During the summer of 1991, W.P. alleges that A.H. prevented his visitation with C.P. that had been scheduled in accordance with the terms of the dissolution decree. This, combined with W.P.’s observations of A.H.’s “bizarre behavior,” led him to petition unsuccessfully for A.H.’s involuntary institutional commitment in early 1992.
In May 1992 W.P. filed a motion to show cause why A.H. should not be held in contempt for her non-compliance with the visitation provisions of the parties’ dissolution decree. The parties’ attorneys signed on behalf of their clients a stipulation relating to summer visitation arrangements. Accordingly, W.P. took physical custody of C.P. on June 29. A.H. removed C.P. from W.P.’s custody after approximately three weeks. In the interim, W.P. claims that A.H. was obsessive about maintaining an abnormally high degree of contact with C.P. W.P. states that A.H. insisted on making an inordinate number of phone calls to C.P. and contacted the police on two occasions, on one because she was unable to talk with C.P. as he was at a cabin without a phone, and on another to allege that C.P. required medical treatment.
W.P.’s motion for order to show cause was heard in late July. W.P. also filed additional motions, one seeking to have a mental evaluation performed on A.H. and another to obtain interim custody of C.P. The court permitted A.H. to withdraw the June stipulation. Nevertheless, the court held, inter alia, that (1) the dissolution decree provisions regarding visitation were to be enforced, (2) A.H.’s allegations that W.P. abused their son were unfounded, (3) A.H.’s excessive need for contact with C.P. was not in C.P.’s best interests, and (4) in the future, A.H. was to limit her phone calls to C.P. to three, fifteen-minute calls weekly.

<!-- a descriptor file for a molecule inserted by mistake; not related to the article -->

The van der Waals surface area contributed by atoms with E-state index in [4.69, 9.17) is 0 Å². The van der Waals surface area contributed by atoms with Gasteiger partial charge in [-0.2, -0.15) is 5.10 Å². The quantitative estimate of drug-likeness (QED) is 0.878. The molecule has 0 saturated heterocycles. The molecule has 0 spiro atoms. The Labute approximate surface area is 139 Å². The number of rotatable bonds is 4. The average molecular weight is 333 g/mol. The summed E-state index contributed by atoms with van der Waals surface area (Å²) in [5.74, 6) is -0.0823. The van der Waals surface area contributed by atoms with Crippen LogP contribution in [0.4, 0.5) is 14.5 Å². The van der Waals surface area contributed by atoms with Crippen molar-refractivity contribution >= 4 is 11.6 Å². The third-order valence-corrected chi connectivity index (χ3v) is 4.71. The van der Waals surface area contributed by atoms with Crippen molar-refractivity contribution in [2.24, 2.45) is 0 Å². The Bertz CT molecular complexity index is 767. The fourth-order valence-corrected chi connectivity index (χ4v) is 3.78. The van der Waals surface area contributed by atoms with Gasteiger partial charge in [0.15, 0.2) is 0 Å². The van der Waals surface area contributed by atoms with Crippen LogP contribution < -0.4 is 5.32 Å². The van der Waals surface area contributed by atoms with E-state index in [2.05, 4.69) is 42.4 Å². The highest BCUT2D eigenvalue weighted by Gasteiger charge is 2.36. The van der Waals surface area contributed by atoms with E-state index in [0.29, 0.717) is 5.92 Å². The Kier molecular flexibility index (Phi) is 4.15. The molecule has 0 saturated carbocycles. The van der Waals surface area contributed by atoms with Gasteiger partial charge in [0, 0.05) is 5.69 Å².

At August and September hearings, the court ordered that A.H. undergo a psychological evaluation. The court delayed ruling on the change of custody until the evaluation was available. In September, before the scheduled evaluation appointment, A.H. fled the state with C.P., without notice to the court or W.P. W.P. then filed an expedited motion for interim custody, which was granted in mid-September.
The authorities located A.H. and C.P. in Oklahoma. In October, proceedings were held in the Oklahoma District Court. The judge held that the court did not have final jurisdiction over the custody determination, and expressed deep concern that C.P. had undergone stress because of A.H.’s irresponsible actions. The court gave W.P. immediate, temporary custody of the child. W.P. and C.P. returned to Alaska, and A.H. soon followed.
After her arrival, A.H. forced herself into C.P.’s classroom at school in order to contact him in-person. In response, W.P. obtained a restraining order that prevented A.H. from having unsupervised physical contact with C.P. or any contact at his school. The court also granted W.P. temporary custody of C.P.
Hearings were held in October. Despite an order that no one was to discuss the case with C.P. besides the psychologist he was seeing, A.H. was observed coaching C.P. about his testimony. The court also hadPage 243
ordered that C.P. was not to be removed from the Third Judicial District, and that A.H. was to be permitted supervised visitation. Nevertheless, in late November A.H. successfully abducted C.P. during a supervised visitation session and fled Alaska.